John Key's full speech on the Pike River tragedy, delivered at the Beehive this evening:
"This afternoon New Zealand has been devastated by the news we
have all been dreading.
A second explosion at the Pike River Mine confirms our very worst fears.
The 29 men whose names and faces we have all come to know, will never walk amongst us again.
This is a national tragedy.
A tragedy for the men's families, their workmates and friends, their community and our nation.
New Zealand is a small country. A country where we are our all our brother's keeper.
So to lose this many brothers at once strikes an agonising blow.
Today, all New Zealanders grieve for these men.
We are a nation in mourning.
Where this morning we held on to hope, we must now make way for sorrow.
Our heartfelt sympathies go out to the families of those 29 brave men.
After days of waiting, of both preparing for the worst and hoping for the best, they have been delivered the cruellest of news.
So to all those who have lost a loved one in the Pike River mine let me say: New Zealand stands shoulder to shoulder with you. Though we can not possibly feel this pain as you do, we have you in our hearts and our thoughts.
Like you, we all longed for that miracle to occur, that your men would be returned to you.
Tonight, on behalf of the people of New Zealand, we send our sympathies to the children who have lost their fathers, the parents who have lost sons, the wives who have lost their husbands, the girlfriends who have lost their partners, the siblings who have lost their brothers.
This is a tragedy for the communities of Greymouth and its surrounding area.
This loss will be felt in every home. They leave behind them a hollow space, that will not be readily filled.
We must also acknowledge that Australia, South Africa and the United Kingdom have lost men in this tragedy as well.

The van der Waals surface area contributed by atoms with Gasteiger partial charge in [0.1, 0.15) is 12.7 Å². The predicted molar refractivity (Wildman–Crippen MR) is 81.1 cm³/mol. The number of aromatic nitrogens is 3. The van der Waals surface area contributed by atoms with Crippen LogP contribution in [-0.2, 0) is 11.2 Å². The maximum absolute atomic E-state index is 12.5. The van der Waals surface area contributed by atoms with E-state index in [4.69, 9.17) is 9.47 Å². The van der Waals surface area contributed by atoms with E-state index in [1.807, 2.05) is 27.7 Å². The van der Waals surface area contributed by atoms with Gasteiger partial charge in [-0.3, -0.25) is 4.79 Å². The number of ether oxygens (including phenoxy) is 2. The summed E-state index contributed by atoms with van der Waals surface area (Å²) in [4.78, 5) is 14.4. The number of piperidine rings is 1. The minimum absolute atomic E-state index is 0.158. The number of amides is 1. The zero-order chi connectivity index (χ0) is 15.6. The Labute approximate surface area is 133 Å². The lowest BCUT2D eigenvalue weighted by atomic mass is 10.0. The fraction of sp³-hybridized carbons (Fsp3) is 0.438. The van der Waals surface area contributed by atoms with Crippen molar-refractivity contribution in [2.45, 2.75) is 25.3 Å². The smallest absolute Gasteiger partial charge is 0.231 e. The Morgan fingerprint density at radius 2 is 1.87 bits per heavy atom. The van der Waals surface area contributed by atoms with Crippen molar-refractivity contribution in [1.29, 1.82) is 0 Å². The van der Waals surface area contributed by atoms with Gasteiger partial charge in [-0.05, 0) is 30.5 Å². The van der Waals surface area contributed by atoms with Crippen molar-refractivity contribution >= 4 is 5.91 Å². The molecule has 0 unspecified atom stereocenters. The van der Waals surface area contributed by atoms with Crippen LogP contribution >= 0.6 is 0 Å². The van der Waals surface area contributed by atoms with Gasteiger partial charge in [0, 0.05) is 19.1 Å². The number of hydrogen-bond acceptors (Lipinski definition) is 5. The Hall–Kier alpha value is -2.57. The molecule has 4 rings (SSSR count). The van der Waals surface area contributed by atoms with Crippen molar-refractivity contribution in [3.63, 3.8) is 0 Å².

Tomorrow, I will travel to Greymouth to express my condolences
to the families and to express our thanks to all those who have
worked so hard on the attempted rescue of these men.
From the moment of the first explosion, they have spent every waking hour tirelessly working, searching for a way to bring these men home alive. That was not to be. Their enormous effort can not go unmarked.
In Parliament, Deputy Prime Minister Bill English will move a motion in my absence, providing all political parties an opportunity to express their sympathy. Then as a mark of respect to the victims and their families it is the Government's intention to lift the House.
I have also directed that tomorrow all flags on Government
buildings will fly at half-mast.
Questions must now be asked and answered about how such a tragedy was able to occur and how we can prevent another happening in the future.
It is my expectation that Cabinet will confirm the details of a Commission of Inquiry at its next meeting on Monday, along with any other inquiries that may be deemed appropriate.
At this time of national pain, let us not lose sight of what truly makes New Zealand great.
We are a tough and resilient country. We care deeply for our fellow countrymen and women. We are a series of communities knitted together by a set of values and principles that have guided us together through good times and bad.
It is this spirit that will see us through."
Labour leader offers his condolences:
Labour Leader Phil Goff has expressed his heartfelt sympathy for
the families of the miners after news of a second massive explosion
at Pike River Mine.
"This is a devastating shock for the families and the entire community. I want to extend my support and sympathy to those caught up in this terrible tragedy.
"We know that Coasters are brave and resilient and will band together as they work through this terrible time. But the community should know that the entire country will be mourning alongside them."
Goff spoke at a press conference today.
"In terms of an inquiry it's too early for people to be pointing fingers or attributing blame. We want to be there with the families, we want to support them, we want to see them move on from where they are at the moment but sooner rather than later, there are questions that need to be asked and they are the obvious questions.
"What happened? Why did that happen? Could it have been forseen or prevented? and perhaps most importantly at this stage, what is it that we can do to prevent a tragedy of this nature happening again?
"That means an independent inquiry, a high level inquiry. It means all of the questions and the hard questions need to be asked and I believe that inquiry will come soon enough," he said.
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